Validating climate and SDMs
Vigdis Vandvik and Rob Lewis
Species Distribution Models (SDMs) are becoming an increasingly popular area of research for improving the basis for predicting climate-change effects and their feedbacks within ecosystems. One improved modelling approach over traditional species distribution forecasts, includes investigating species life-history traits (e.g. competitive & dispersal ability), essential in improving the ‘ecological realism’ of SDMs. Such models require fine-scale and accurate climate data. However, such data are rarely available, but can be modelled via downscaling procedures. These procedures are common, although almost all of them only consider the dependency of climate with elevation while often disregarding detailed local variations despite their relevance to alpine systems in particular where micro-topographic variability can be high across short distances (e.g. within 100m2).
This Masters project will have three phases:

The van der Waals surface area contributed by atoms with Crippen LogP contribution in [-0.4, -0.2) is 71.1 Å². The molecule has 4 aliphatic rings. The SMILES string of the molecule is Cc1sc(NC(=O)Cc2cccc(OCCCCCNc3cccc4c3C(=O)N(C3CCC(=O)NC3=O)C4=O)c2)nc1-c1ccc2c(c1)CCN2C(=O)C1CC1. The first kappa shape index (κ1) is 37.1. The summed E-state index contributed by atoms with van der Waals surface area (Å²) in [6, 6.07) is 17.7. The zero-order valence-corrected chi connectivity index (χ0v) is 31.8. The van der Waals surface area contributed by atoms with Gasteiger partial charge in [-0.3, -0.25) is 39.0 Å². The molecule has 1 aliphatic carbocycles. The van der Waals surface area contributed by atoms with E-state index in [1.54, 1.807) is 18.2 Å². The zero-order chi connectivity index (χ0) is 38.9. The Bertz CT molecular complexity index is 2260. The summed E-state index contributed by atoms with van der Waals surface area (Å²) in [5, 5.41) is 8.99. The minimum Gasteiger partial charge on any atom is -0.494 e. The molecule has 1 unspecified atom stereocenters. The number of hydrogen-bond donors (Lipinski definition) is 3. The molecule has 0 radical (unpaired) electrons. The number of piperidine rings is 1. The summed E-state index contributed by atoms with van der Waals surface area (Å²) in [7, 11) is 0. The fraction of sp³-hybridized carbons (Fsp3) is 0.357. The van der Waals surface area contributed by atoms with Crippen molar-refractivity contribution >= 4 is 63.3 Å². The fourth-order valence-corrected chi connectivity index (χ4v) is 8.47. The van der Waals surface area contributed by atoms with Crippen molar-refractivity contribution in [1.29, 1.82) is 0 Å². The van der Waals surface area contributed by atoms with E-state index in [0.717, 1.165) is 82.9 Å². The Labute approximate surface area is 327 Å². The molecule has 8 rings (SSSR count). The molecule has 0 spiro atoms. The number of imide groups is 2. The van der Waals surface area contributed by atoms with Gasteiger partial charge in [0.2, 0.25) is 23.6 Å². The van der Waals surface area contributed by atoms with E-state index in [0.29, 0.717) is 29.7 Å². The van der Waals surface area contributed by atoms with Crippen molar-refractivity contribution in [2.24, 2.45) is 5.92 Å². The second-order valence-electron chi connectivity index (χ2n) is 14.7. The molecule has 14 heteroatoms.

1. Develop a novel climatic downscaling procedure that focuses on improving the ‘environmental realism’ at fine spatial resolutions with a particular focus on highly heterogeneous landscapes (e.g. Norway).
2. The newly modelled climate layer will then be validated using independent climate logger data collected from field sites across Norway.
3. Climate layers from different downscaling procedures will subsequently be cross-compared through a series of SDMs. Model outputs will be assessed for accuracy and any deviations from the differently derived sets of climate layers will be highlighted.
Anyone interested in this project will have the opportunity to be involved in any of the three phases of the project. Experience in handling large datasets and some understanding of species distribution modelling and alpine ecology would be advantageous, as well as experience in conducting fieldwork.